PGGM is keen to expand holdings in assets that currently fall between its infrastructure and private equity portfolios, reducing operational risk while still taking an equity stake in projects.
Ruulke Bagijn, CIO for Private Markets, said the €187bn pension manager could build capacity in the area if pension funds showed an interest in potential assets, but she denied there were plans to grow its in-house private equity team.
If PGGM implements the strategy, it would be likely to target assets with less operational and financial risk than those currently within its PE or infrastructure portfolios, while still allowing it to take an equity stake.
Bagijn told IPE: “It’s somewhere in the space between private equity and infrastructure where we think we can take new steps, where we can do that with our in-house team, build capacity to invest in that area ourselves – and thereby build portfolios that sit very well with the pension funds we invest with.”
When asked to provide examples of which assets would fall between the private equity and infrastructure portfolio, Bagijn explained that they were likely to be non-core infrastructure holdings.
She said PGGM’s stake in Antwerp’s LBC Tank Terminal – acquired in 2012 by a group including several Australian investors, PGGM and APG – would qualify if bought today.
She also said motorway service stations could theoretically form part of such a portfolio.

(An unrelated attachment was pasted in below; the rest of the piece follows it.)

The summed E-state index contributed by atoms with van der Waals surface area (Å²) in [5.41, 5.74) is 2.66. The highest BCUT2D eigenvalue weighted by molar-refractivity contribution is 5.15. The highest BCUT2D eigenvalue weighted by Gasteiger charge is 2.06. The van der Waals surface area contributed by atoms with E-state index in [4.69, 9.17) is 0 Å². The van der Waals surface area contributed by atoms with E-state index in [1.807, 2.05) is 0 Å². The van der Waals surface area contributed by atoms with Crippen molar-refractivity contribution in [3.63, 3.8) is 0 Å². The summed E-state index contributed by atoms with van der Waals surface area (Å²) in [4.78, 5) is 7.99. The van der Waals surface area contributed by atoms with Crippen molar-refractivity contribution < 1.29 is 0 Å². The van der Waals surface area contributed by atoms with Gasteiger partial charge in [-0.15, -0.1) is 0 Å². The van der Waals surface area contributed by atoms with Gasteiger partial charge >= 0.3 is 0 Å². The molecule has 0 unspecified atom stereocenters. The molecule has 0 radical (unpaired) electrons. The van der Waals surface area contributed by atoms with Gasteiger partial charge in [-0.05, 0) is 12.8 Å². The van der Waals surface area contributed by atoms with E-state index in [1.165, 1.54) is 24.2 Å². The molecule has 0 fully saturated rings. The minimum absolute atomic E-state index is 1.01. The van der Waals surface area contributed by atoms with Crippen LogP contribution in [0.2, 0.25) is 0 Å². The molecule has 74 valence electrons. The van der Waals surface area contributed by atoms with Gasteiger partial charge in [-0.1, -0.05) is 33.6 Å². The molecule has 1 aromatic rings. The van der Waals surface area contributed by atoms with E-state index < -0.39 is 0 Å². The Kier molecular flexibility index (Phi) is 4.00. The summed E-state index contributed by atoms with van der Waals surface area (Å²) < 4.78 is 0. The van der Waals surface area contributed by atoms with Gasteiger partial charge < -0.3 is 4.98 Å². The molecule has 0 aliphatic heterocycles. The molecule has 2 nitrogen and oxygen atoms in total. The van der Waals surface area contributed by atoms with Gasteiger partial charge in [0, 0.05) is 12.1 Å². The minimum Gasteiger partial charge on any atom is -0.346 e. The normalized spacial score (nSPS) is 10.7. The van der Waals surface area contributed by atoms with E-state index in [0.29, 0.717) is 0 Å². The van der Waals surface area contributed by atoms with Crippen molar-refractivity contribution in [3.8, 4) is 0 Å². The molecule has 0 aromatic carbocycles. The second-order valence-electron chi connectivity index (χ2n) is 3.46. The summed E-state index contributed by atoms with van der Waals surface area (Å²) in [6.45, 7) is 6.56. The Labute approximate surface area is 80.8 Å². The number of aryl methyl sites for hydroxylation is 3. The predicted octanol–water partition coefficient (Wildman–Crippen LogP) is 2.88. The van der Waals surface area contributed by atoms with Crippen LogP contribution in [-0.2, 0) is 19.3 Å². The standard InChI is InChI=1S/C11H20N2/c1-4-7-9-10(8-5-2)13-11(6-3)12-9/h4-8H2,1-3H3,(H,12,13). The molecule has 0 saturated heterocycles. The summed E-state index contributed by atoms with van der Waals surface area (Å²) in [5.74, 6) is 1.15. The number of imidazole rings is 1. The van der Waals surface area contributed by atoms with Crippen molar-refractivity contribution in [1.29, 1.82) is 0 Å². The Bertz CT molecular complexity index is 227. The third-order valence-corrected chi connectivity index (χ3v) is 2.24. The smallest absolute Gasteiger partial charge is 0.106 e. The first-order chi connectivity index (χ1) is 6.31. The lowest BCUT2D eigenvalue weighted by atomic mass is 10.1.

Moto Hospitality, the UK’s largest service station operator, was recently acquired by the Universities Superannuation Scheme.
“Those type of assets, where we do think they have the same drivers as the infrastructure they are related to, and have partially the same value drivers – such as traffic – are very suitable long-term investments.”
Bagijn stressed PGGM had no intention of hiring more in-house management staff and would instead focus on maximising the value it could offer to the pension funds with which it worked.
She cited as an example the manager’s ongoing concern about misaligned incentives between asset managers and asset owners.
She said the faster-than-desired turnover of infrastructure assets held in funds was one of the reasons it decided in 2010 to begin investing directly in the asset class.
PGGM has recently acted in conjunction with a group of sovereign wealth and pension funds, buying into car-lease company LeasePlan.
It has also been taking on construction risk in a number of public/private partnership projects, due to a joint venture with Royal BAM that recently saw it contribute towards a sea lock at the entrance of the port of Amsterdam.